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If You’re Shopping For a New Swimsuit, Try a Recycled One

People gather on the beach Delray Beach, Florida, U.S., on Saturday May 23, 2020. Palm Beach County beaches reopened this week, ahead of the Memorial Day holiday, after Governor Ron DeSantis issued executive orders allowing certain businesses to reopen with restrictions.

(Bloomberg) —

In the first half of the year, before the specter of the delta variant arose, consumers were in a liberated mood. Along with airline tickets and high heels, swimsuits became must-haves for shoppers eager to escape quarantine. Globally, consumers spent $2.7 billion on swimwear in the first half of 2021 — a 19% jump from the same period in 2019, according to industry analysts at NPD Group.

For decades now, most swimsuits have been made with Spandex, which was invented by materials scientists at DuPont in 1959 as a lighter, more breathable alternative to rubber. The petroleum-based material quickly became standard in the apparel industry, and in 1972, Speedo became the first company to sell Spandex swimwear. As of 2017, polyester and Spandex make up about 65% of the fabrics used in the swimwear market, according to Allied Market Research.

As new bikinis, one-pieces, and briefs rotate into people’s wardrobes, the worn-out ones typically wind up in landfills. “Spandex is a very difficult material to recycle,” says Shannon Bergstrom, sustainability brand manager at Recycle Track Systems. The synthetic fibers are too short for mechanical processes to sort, and no effective chemical methods yet exist to recover the used material. Consumers can always donate or resell used suits, but there’s no guarantee anyone will buy them, even if they’re new with tags. “I’m hopeful that companies will pick up the bill to create solutions,” Bergstrom adds.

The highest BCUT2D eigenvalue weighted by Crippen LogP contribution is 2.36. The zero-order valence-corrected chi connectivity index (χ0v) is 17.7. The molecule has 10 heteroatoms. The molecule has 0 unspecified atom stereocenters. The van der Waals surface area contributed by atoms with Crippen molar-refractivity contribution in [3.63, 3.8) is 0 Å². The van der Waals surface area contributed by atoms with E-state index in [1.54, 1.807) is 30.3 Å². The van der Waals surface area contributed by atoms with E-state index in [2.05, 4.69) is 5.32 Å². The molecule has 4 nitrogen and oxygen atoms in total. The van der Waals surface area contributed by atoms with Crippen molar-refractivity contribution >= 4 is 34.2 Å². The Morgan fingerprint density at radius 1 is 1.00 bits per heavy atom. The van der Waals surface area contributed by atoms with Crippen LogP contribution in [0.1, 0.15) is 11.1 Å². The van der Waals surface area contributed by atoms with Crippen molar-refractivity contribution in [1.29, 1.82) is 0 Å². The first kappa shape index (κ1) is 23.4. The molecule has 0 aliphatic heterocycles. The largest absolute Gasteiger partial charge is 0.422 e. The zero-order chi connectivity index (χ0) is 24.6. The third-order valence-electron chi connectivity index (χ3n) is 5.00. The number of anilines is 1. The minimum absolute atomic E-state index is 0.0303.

Some are trying. The Lycra Company’s EcoMade line includes fibers drawn from pre-consumer Spandex scraps as well as blends of recycled polyethylene terephthalate, a common plastic. Speedo sells souped-up performance suits in chlorine-resistant Spandex and Lycra’s Xtra Life fiber, which promises to last longer than conventional fibers, thereby creating less waste. Perhaps the most popular among boutique and fashion-oriented swimwear lines is Econyl, made by the decade-old Aquafil, which recovers fishing nets from oceans and industrial carpets from landfills to spin into yarn. 

“Swimwear is our biggest challenge,” says Dana Davis, head of sustainability at the eco-conscious brand Mara Hoffman. The company designs its suits with Econyl and Repreve, a performance fiber made from recycled materials such as plastic bottles, and will soon work with another recycled nylon called Q-Nova. “We’re not taking virgin fossil fuels,” Davis says, “but let’s be honest, this isn’t the end all be all. There’s no way to take a swimsuit and recycle it into another swimsuit.” Plus, Davis points out, these recycled plastic suits release microplastics into the water supply just like brand new Spandex.

The brands using Econyl and Repreve hope those products’ parent companies figure out how the materials can be further reused, and soon. “We’re emailing them quite often to find out when we can recycle these materials,” says Abigail Lorick, creative director at sustainable swimwear line Ansea. “Our big goal for 2021 is to figure out how we can start taking back end-of-life swimwear.”

To contact the author of this story:
Margaret Rhodes in New York at

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